While on a routine assignment scouting the viability of dwindling natural resources outside the massive urban centers most American citizens call home, Patricia ’Patch’ and her co-worker Rexx discover a relic from the past containing dangerous contraband―unedited books from before The Seclusion. These texts will spark an unquenchable thirst for the truth that sees Patch’s father arrested by the totalitarian Board.
Evading her own arrest, Patch and Rexx set out across a ruined future United States, seeking some way to escape the only home they’ve ever known. Along the way, they learn about how their country came to be this way and fall in love. But their newfound knowledge may lead to their own demise.

There’s no pretending The Seclusion isn’t political. It was written before the election of Trump, but many will see it as prescient, with the world it paints an extreme conclusion to the right-wing populism currently sweeping not just the USA, but many other countries as well. Basically, if you’re a racist, right-wing conservative who doesn’t believe in human rights, you’re probably not going to enjoy The Seclusion. Suck it.

I loved this novel. Patricia is a great protagonist who grows throughout as events spiral out of control. The world, though extreme, is well realized and the journey from present-day to dystopian future all too believable.

Disclaimer: The author and I are both contributors to the Writing Bloc. I read an advance review copy of this novel. However, I had already pre-ordered and paid for a retail copy before receiving the version I reviewed.
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The Seclusion is out now, you can look it up on Goodreads or order it from Amazon. If your local bookstore doesn't have a copy, ask them to order it in for you!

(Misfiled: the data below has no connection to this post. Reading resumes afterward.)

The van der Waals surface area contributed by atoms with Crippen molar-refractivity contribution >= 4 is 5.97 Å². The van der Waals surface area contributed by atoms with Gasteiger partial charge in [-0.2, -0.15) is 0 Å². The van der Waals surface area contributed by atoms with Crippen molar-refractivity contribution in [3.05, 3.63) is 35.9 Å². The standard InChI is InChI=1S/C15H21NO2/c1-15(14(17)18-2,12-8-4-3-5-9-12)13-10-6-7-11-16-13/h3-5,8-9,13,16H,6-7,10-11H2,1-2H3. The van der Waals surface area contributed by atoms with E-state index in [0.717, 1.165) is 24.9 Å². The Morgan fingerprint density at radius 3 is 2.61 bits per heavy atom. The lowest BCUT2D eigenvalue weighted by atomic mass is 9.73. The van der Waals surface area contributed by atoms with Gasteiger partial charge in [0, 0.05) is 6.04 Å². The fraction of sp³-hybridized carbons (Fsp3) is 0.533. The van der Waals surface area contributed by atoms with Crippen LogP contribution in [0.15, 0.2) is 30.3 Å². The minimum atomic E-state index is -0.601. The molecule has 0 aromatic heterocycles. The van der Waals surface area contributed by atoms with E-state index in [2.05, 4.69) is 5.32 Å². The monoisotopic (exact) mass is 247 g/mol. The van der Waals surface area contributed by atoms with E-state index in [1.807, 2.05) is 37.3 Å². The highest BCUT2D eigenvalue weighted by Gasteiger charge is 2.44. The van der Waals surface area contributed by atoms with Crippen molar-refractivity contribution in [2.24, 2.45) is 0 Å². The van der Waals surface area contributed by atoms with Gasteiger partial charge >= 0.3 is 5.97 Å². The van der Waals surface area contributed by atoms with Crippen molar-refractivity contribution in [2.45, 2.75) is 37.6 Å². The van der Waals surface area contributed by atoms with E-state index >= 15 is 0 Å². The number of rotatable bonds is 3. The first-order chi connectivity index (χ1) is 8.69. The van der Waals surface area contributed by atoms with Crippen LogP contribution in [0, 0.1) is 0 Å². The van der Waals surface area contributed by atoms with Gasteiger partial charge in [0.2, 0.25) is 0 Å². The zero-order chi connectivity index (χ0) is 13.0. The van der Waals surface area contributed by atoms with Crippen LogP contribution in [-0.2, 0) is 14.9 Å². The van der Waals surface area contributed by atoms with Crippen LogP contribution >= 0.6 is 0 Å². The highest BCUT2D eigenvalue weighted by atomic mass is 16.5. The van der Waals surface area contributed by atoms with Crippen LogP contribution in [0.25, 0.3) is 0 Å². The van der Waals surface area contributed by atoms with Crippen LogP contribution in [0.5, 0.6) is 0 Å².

Before you go

If you enjoyed this recommendation, why not see what else I have for you?

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The Fireman by Joe Hill

Over on the Writing Bloc we’ve kicked off monthly book recommendations from contributors. Our first post is up, covering our recommendations from March. My recommendation this month is The Fireman by Joe Hill. You can find the recommendation below, or read all the recommendations over on The Writing Bloc.

The Fireman by Joe Hill

My book of the month is The Fireman, by Joe Hill. It came to me as a recommendation from one of my editors, which is high praise in itself. The Fireman is an apocalyptic horror by best-selling author Joe Hill. It takes us to a version of our world that is burning. Literally. A mysterious disease, known as dragonscale due to the markings it creates on the body, is causing mass spontaneous combustion. With the sheer number of people catching fire, almost everything else seems to be going up in flames too, including civilization. Into this setting we meet Harper, an uncompromisingly positive nurse with a fondness for Julie Andrews. Harper is amazing. She’s a charming mix of innocence, courage, and intelligence. Experiencing the world through her point of view is a delight.

“Harper put the novel back on his desk, cornering the edges of the manuscript so it stood in a neat, crisp pile. With its clean white title page and clean white edges, it looked as immaculate as a freshly made bed in a luxury hotel. People did all sorts of unspeakable things in hotel beds.”

The story is a slow burn, building the intensity as the disasters mount. The world is well-realized and the dragonscale fascination, but throughout it’s the characters and the prose that shine. The novel telegraphs each of the disasters and betrayals beautifully, letting you stress as the tension builds without spoiling the moment when it finally arrives.

“Almost as an afterthought, she put a box of kitchen matches on top of it as a paperweight. If her Dragonscale started to smoke and itch, she wanted to have them close at hand. If she had to burn, she felt it only fair that the fucking book burn first.”

If you enjoy dystopian / apocalyptic fiction, you should absolutely read The Fireman. You can find it on Goodreads here or Amazon here.